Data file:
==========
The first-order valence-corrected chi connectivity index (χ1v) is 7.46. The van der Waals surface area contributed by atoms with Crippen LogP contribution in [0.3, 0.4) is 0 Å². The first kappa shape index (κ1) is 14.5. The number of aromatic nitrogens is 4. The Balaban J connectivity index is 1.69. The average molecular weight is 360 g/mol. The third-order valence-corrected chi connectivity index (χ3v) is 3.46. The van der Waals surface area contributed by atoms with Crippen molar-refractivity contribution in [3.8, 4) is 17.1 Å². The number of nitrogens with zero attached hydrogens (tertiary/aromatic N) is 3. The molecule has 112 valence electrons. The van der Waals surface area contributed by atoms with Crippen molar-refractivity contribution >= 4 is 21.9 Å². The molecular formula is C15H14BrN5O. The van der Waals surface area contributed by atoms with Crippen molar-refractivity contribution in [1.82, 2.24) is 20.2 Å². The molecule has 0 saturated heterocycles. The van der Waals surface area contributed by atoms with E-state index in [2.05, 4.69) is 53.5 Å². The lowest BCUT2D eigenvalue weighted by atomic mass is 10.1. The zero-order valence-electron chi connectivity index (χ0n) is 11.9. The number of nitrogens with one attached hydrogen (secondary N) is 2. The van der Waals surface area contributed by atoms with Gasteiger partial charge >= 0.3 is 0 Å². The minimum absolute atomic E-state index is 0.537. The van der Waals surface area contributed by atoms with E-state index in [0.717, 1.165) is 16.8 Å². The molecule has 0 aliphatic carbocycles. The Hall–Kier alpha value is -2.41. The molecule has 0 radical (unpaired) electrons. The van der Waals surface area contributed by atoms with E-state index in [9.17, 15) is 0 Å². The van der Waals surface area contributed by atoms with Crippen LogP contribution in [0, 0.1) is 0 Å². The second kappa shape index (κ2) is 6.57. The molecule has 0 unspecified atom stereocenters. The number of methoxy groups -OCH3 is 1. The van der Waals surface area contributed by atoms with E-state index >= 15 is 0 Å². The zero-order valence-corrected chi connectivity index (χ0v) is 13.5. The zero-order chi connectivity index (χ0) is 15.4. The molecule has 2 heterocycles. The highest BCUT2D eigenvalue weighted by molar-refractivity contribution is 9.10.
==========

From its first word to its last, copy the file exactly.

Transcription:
The first-order valence-corrected chi connectivity index (χ1v) is 7.46. The van der Waals surface area contributed by atoms with Crippen LogP contribution in [0.3, 0.4) is 0 Å². The first kappa shape index (κ1) is 14.5. The number of aromatic nitrogens is 4. The Balaban J connectivity index is 1.69. The average molecular weight is 360 g/mol. The third-order valence-corrected chi connectivity index (χ3v) is 3.46. The van der Waals surface area contributed by atoms with Crippen molar-refractivity contribution in [3.8, 4) is 17.1 Å². The number of nitrogens with zero attached hydrogens (tertiary/aromatic N) is 3. The molecule has 112 valence electrons. The van der Waals surface area contributed by atoms with Crippen molar-refractivity contribution >= 4 is 21.9 Å². The molecular formula is C15H14BrN5O. The van der Waals surface area contributed by atoms with Crippen molar-refractivity contribution in [1.82, 2.24) is 20.2 Å². The molecule has 0 saturated heterocycles. The van der Waals surface area contributed by atoms with E-state index in [2.05, 4.69) is 53.5 Å². The lowest BCUT2D eigenvalue weighted by atomic mass is 10.1. The zero-order valence-electron chi connectivity index (χ0n) is 11.9. The number of nitrogens with one attached hydrogen (secondary N) is 2. The van der Waals surface area contributed by atoms with Gasteiger partial charge >= 0.3 is 0 Å². The minimum absolute atomic E-state index is 0.537. The van der Waals surface area contributed by atoms with E-state index in [0.717, 1.165) is 16.8 Å². The molecule has 0 aliphatic carbocycles. The Hall–Kier alpha value is -2.41. The molecule has 0 radical (unpaired) electrons. The van der Waals surface area contributed by atoms with E-state index in [9.17, 15) is 0 Å². The van der Waals surface area contributed by atoms with Crippen LogP contribution in [0, 0.1) is 0 Å². The second kappa shape index (κ2) is 6.57. The molecule has 0 unspecified atom stereocenters. The number of methoxy groups -OCH3 is 1. The van der Waals surface area contributed by atoms with E-state index >= 15 is 0 Å². The zero-order valence-corrected chi connectivity index (χ0v) is 13.5. The zero-order chi connectivity index (χ0) is 15.4. The molecule has 2 heterocycles. The highest BCUT2D eigenvalue weighted by molar-refractivity contribution is 9.10.